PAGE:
Appalachian Trail Histories

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Introduction

Corbin Cabin, c. 1965

Corbin Cabin (1965)

Among the many histories of the Appalachian Trail is the story of the displacement of poor mountain residents to make way for several national and state parks through which the Trail passes. Crumbling chimneys, stacked stone walls, the occaisonal rusted out vehicle, and cemeteries all but invisible in the forest understory, are the only visible remnants of a once vibrant mountain culture displaced forever to make way for the leisure activities of AT hikers and other park visitors.

Within the boundary of Shenandoah National Park, only two homes of the mountain people survive intact--Jones Mountain Cabin and Corbin Cabin. Much closer to the Appalachian Trail, Corbin Cabin is named for George T. Corbin a resident of Nicholson Hollow who built the small structure in 1909 from chestnut logs he cut and shaped himself. The building consists of a main room with a fireplace, a sleeping loft above the main room, a kitchen room (added later by Corbin) on the back with a wood stove, and a small bunk room (also added at a later date and unfinished at the time of his removal from his farm to make way for the Park) on the side opposite the chimney.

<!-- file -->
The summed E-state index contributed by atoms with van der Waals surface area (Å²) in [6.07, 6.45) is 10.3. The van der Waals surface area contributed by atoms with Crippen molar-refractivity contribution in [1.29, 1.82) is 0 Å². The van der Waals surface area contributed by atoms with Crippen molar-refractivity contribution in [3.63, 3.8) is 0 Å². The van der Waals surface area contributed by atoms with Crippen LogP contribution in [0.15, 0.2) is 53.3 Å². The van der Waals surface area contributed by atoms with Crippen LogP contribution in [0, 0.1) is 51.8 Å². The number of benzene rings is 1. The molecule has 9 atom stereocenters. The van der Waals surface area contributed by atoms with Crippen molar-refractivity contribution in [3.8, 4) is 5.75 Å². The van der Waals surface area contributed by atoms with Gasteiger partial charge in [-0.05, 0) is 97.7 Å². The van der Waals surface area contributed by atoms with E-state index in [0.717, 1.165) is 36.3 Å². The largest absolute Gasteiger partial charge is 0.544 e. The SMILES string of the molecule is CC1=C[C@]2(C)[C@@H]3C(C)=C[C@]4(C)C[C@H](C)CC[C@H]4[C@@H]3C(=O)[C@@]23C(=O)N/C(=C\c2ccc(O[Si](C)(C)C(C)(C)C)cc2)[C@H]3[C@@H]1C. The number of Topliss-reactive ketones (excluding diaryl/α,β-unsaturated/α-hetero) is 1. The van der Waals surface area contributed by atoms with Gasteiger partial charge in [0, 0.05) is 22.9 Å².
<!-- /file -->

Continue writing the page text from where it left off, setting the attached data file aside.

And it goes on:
Now on the National Register of Historic Places, the cabin is situated along the banks of the Hughes River in the upper reaches of Nicholson Hollow, and was the heart of George Corbin's small farmstead. Because Corbin Cabin is the only remaining intact structure in the Hollow, it conveys an impression of a community of subsistence farmers eking out a living on tiny farms. This is a misleading vision of life in the Hollow because Corbin's was the smallest home on the smallest farm in the community. Across the Hughes and further downstream were a number of much larger farms with substantial homes, including the farm of Aaron Nicholson that encompassed more than 240 acres.

Nevertheless, Corbin Cabin provides visitors with an opportunity to consider such things as the building techniques of the former mountain residents, what it was like to farm on steeply sloping hillsides, and to imagine the land before the National Park Service allowed the forest to return to what had been open land for almost 100 years.

In a newspaper interview in 1966, Corbin said of building his home, "Well, I had to go to the mountain and cut all these logs and haul them out with a horse. And then I hewed them myself… And when I got them all ready, we had what you’d call a house raising. The gang come in and take and throw a column in and three or four of them kick the logs up to build it; and we called it a rib-off, to put these ribs on the roof. The large studs were in, and I had to do all the rest by hand just as long as I could do it outside of working at other jobs to make a living."

Today the cabin is maintained by the Potomac Appalachian Trail Club as an overnight rental.